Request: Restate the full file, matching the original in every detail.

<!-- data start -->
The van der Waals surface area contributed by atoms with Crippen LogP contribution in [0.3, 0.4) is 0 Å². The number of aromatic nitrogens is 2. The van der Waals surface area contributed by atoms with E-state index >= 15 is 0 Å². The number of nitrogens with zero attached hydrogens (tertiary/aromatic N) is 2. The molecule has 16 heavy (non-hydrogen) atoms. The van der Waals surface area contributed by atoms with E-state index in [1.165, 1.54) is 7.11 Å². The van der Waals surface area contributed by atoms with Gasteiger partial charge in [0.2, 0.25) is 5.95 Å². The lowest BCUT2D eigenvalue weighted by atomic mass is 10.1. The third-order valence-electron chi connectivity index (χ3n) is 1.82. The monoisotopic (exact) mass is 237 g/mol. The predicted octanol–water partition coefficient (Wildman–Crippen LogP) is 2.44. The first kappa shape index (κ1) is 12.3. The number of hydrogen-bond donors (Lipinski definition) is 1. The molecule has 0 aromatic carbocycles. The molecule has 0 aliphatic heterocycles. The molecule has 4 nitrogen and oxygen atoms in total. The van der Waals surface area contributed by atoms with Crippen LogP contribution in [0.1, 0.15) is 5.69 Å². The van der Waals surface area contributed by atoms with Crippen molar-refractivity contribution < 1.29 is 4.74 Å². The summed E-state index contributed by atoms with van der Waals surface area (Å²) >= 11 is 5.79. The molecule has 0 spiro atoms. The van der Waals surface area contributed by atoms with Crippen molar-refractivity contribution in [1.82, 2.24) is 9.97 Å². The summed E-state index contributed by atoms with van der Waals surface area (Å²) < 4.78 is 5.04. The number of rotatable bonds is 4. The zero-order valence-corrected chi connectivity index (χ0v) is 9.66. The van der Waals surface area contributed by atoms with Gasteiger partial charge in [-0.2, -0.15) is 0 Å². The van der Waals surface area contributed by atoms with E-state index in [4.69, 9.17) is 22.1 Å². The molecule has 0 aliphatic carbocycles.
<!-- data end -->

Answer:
The van der Waals surface area contributed by atoms with Crippen LogP contribution in [0.3, 0.4) is 0 Å². The number of aromatic nitrogens is 2. The van der Waals surface area contributed by atoms with E-state index >= 15 is 0 Å². The number of nitrogens with zero attached hydrogens (tertiary/aromatic N) is 2. The molecule has 16 heavy (non-hydrogen) atoms. The van der Waals surface area contributed by atoms with E-state index in [1.165, 1.54) is 7.11 Å². The van der Waals surface area contributed by atoms with Gasteiger partial charge in [0.2, 0.25) is 5.95 Å². The lowest BCUT2D eigenvalue weighted by atomic mass is 10.1. The third-order valence-electron chi connectivity index (χ3n) is 1.82. The monoisotopic (exact) mass is 237 g/mol. The predicted octanol–water partition coefficient (Wildman–Crippen LogP) is 2.44. The first kappa shape index (κ1) is 12.3. The number of hydrogen-bond donors (Lipinski definition) is 1. The molecule has 0 aromatic carbocycles. The molecule has 0 aliphatic heterocycles. The molecule has 4 nitrogen and oxygen atoms in total. The van der Waals surface area contributed by atoms with Crippen LogP contribution in [0.1, 0.15) is 5.69 Å². The van der Waals surface area contributed by atoms with Crippen molar-refractivity contribution < 1.29 is 4.74 Å². The summed E-state index contributed by atoms with van der Waals surface area (Å²) >= 11 is 5.79. The molecule has 0 spiro atoms. The van der Waals surface area contributed by atoms with Crippen molar-refractivity contribution in [1.82, 2.24) is 9.97 Å². The summed E-state index contributed by atoms with van der Waals surface area (Å²) < 4.78 is 5.04. The number of rotatable bonds is 4. The zero-order valence-corrected chi connectivity index (χ0v) is 9.66. The van der Waals surface area contributed by atoms with Gasteiger partial charge in [-0.2, -0.15) is 0 Å². The van der Waals surface area contributed by atoms with E-state index in [4.69, 9.17) is 22.1 Å². The molecule has 0 aliphatic carbocycles.